The Vietnam Veterans of America was founded in 1978  and is the only national veterans’ organization congressionally chartered and exclusively dedicated to Vietnam-era veterans and their families.  National College goes out of its way to assist veterans and was honored to have the participation of the local V.V.A. chapter during its flag ceremony. 

“It was great to see the student body interacting with the public at our school,” said student David Roach.  “I appreciated seeing firsthand how the American flag should be retired by the Vietnam Veterans of America.  I have a new admiration for our veterans who continue to love, honor, and respect the United States of America.”  After the ceremony, members of the V.V.A. remained on campus, sharing their personal experiences and answering questions about their service in Vietnam.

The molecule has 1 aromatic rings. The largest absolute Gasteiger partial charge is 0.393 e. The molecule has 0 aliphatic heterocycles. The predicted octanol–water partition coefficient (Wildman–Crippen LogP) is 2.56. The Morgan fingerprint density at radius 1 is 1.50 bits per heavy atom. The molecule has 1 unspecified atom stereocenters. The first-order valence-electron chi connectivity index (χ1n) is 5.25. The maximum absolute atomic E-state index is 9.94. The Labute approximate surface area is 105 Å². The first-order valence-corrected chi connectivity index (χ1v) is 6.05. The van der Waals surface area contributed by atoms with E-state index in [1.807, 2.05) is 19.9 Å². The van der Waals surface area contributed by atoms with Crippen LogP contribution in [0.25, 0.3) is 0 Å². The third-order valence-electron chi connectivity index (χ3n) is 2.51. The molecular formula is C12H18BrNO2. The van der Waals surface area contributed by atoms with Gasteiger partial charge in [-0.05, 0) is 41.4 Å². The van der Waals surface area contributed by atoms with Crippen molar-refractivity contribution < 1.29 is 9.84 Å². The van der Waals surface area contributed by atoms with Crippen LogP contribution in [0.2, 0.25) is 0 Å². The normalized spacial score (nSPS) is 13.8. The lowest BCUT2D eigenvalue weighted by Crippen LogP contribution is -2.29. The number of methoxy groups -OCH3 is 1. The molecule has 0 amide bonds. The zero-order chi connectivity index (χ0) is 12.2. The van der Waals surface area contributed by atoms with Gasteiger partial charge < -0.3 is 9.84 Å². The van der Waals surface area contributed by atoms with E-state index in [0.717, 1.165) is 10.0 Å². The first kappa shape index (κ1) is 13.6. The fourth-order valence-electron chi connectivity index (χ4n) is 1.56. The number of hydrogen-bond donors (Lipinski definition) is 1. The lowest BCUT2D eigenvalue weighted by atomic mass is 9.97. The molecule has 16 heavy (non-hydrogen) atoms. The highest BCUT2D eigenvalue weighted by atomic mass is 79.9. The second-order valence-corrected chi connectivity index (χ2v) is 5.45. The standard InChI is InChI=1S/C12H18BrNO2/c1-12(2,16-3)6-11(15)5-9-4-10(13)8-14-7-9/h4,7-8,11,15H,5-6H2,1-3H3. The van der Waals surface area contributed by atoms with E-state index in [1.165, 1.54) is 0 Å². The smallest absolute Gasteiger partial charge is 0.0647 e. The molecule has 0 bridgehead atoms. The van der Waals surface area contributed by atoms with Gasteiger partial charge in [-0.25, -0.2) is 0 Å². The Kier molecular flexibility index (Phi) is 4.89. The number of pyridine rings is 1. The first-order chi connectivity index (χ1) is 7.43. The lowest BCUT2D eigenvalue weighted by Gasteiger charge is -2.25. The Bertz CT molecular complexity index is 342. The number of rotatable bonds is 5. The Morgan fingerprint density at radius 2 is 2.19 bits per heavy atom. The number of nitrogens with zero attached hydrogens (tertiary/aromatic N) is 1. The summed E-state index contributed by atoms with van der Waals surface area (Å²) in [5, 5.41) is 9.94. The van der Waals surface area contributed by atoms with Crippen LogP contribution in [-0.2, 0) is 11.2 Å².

A-At the Bristol Campus, the Vietnam Veterans of America Chapter 979 performed an American Flag Retirement Ceremony.

B-The Vietnam Veterans of America Chapter 979 raised a new American Flag at the Bristol Campus. 


RICHMOND
Eric Vogler-Accounting and Business Department Chair-Richmond

Eric Vogler-Accounting and Business Department Chair-Richmond

WHO:
• Eric Vogler—Difference Maker at the Richmond Campus

WHAT:
• Accounting and Business Department Chair; instructor of related courses

WHEN:
• American National University faculty member for 10 years
• Obtained 35 years of experience in the manufacturing industry—25 years in accounting positions and 10 years in plant management

WHERE:
• Holds a bachelor’s degree from John Carroll University and an MBA from Baldwin Wallace College
• Was one of the first people embarking on activity based costing accounting within the accounting industry with a pilot program through Harvard University

WHY:
“I admire American National University students’ initiative to take the first step to change their lives. My greatest reward as a teacher has been moving my students to a new life by making them job-ready.